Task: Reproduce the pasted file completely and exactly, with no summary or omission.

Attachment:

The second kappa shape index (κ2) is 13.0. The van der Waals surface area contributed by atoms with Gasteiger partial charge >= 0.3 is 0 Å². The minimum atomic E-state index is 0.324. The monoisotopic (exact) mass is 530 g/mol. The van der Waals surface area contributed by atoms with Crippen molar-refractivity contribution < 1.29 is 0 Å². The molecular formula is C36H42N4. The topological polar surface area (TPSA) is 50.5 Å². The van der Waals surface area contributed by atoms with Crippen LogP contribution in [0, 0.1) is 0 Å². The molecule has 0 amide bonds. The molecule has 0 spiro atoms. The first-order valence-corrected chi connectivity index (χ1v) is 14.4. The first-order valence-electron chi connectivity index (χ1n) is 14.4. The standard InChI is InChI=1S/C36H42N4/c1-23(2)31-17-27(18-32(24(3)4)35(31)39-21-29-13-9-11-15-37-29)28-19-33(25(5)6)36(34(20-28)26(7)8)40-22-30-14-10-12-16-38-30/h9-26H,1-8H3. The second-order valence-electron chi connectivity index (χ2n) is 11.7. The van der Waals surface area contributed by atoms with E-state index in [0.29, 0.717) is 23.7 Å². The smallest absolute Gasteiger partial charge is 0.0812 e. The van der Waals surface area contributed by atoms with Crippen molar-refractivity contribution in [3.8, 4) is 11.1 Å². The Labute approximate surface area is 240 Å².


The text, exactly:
The second kappa shape index (κ2) is 13.0. The van der Waals surface area contributed by atoms with Gasteiger partial charge >= 0.3 is 0 Å². The minimum atomic E-state index is 0.324. The monoisotopic (exact) mass is 530 g/mol. The van der Waals surface area contributed by atoms with Crippen molar-refractivity contribution < 1.29 is 0 Å². The molecular formula is C36H42N4. The topological polar surface area (TPSA) is 50.5 Å². The van der Waals surface area contributed by atoms with Crippen LogP contribution in [0, 0.1) is 0 Å². The molecule has 0 amide bonds. The molecule has 0 spiro atoms. The first-order valence-corrected chi connectivity index (χ1v) is 14.4. The first-order valence-electron chi connectivity index (χ1n) is 14.4. The standard InChI is InChI=1S/C36H42N4/c1-23(2)31-17-27(18-32(24(3)4)35(31)39-21-29-13-9-11-15-37-29)28-19-33(25(5)6)36(34(20-28)26(7)8)40-22-30-14-10-12-16-38-30/h9-26H,1-8H3. The second-order valence-electron chi connectivity index (χ2n) is 11.7. The van der Waals surface area contributed by atoms with E-state index in [0.29, 0.717) is 23.7 Å². The smallest absolute Gasteiger partial charge is 0.0812 e. The van der Waals surface area contributed by atoms with Crippen molar-refractivity contribution in [3.8, 4) is 11.1 Å². The Labute approximate surface area is 240 Å².